Friday, March 30, 2012

Letter to Lyova

Lyova, wherever you are,
I want you to know
I have finally mustered up
My faltering courage to use
This handmade, woven notebook
That you pressed into my hands,
Urging me to fill it with words.

The little doll that tsunami-victims made
Still stays pinned on the cover,
Although the pin is now rusted.
"Tsunamika" is her name.
I wonder how long her creator
Struggled to concieve of such a
Witty play on words.

I wonder if she had writer's block.
Did she, like I, suddenly feel her words unworthy?
Did panic grip her every time her fingers held a pen?
Did every painful, labored word
Feel like it drew blood?

Lion-philosopher, did you know
The enormity of the burden
You left in my hands
When you left this notebook behind?

It is strange that after all is over,
When images of sitting on floors of dusty coaches,
Curd-rice, balmy monsoon evenings,
Jewish temples, Adorno and Heidegger,
Nuns severe in habits of gray
Have started to blur like pictures
Of trees taken from speeding trains,

This notebook remains,
Eloquently silent,
At times accusatory,
At others comforting.
Finally I have taken it up
Because I owe it to the gift,
And I owe it to myself,
And I wanted you to know that, Lyova.

Monday, March 26, 2012

Dying Alone

The news that greeted me when I logged on to facebook today was that my maternal cousin, Reem-a had died in a car accident in the early hours of the morning. Probably because I stayed the night alone in my apartment, my family had not informed me of this, and thus it was that I was confronted with the news via the status update of one of my other cousins. Anyhow, this is often the case with me – I am always the last to hear of any news in the family, births, deaths, marriages, and the assorted calamities and celebrations in between.

I was not particularly close to Reem-a since we hardly meet anymore, and he was a bit of what we Mizos like to call a ‘cowboy’ – a bit on the wild side, although he was a lot of fun, with a terrific sense of humor. When I imagine him in my mind’s eye, I see him grinning from ear to ear. That was the kind of person he was. The youngest of a large family of six other siblings, he was doted upon by his brothers, sisters and parents. He lost his mother, my aunt, a few years ago, which must have been especially hard on him. I like to think of him now being hugged into his mother’s warm embrace. Although I have not been able to attend his funeral, which is in Lunglei, I can imagine the waves of shock and grief that must be coursing through his near and dear ones right now. Rest in peace, brother. Sorrounded by his family and friends, he has left this world.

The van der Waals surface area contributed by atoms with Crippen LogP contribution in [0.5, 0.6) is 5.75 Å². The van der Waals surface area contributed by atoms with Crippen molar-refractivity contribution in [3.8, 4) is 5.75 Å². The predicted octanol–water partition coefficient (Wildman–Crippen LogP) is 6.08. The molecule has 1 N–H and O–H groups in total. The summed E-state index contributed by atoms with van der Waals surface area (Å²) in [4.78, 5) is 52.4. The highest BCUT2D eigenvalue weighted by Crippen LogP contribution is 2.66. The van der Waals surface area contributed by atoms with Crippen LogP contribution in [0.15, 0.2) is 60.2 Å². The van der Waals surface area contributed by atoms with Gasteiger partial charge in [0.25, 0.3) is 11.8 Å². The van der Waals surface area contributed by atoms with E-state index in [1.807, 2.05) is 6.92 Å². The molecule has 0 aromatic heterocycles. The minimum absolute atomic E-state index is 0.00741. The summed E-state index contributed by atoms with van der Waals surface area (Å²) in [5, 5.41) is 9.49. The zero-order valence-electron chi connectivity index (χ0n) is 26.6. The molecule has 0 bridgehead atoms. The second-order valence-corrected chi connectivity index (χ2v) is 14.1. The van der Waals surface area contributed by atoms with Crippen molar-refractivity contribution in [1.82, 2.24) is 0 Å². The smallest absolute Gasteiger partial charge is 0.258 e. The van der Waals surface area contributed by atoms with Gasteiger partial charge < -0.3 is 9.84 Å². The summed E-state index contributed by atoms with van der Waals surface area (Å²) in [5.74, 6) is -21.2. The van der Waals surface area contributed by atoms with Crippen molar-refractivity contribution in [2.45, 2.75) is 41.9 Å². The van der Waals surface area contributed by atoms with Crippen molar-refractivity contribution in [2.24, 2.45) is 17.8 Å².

Mizos have this fear that we will have nobody to mourn us when we die. I’ve been thinking about it, and I guess that for many of us regardless of race, culture, or environment, dying alone may be one of the biggest fears that we have. Not that you can die with anyone, but not to have anyone to feel a sense of loss, of bereavement, seems an empty existence. To many, that may sound illogical. After all, once you’re six feet underground, what would it matter whether you had mourners or not? And yet, such is human nature. We want people to feel something when we leave this world.

That is why, we love and love and love again no matter how many disappointments life deals us. People are fickle, people are callous, people are unpredictable, people hurt us. And yet, we leave ourselves open to new experiences, willingly make ourselves vulnerable in the hope of finding someone to fill that gap. That persistent need to be loved. Our determination that we will be loved, just as we have loved. How brave we are, how strong the human spirit! Here are a few words that Native American writer, Louise Erdrich has penned in her novel, The Native Drum:
Life will break you. Nobody can protect you from that, and living alone won’t either, for solitude will also break you with its yearning. You have to love. You have to feel. It is the reason you are here on earth. You are here to risk your heart. You are here to be swallowed up. And when it happens that you are broken, or betrayed, of left, or hurt, or death brushes near, let yourself sit by an apple tree and listen to the apples falling all around you in heaps, wasting their sweetness. Tell yourself that you tasted as many as you could.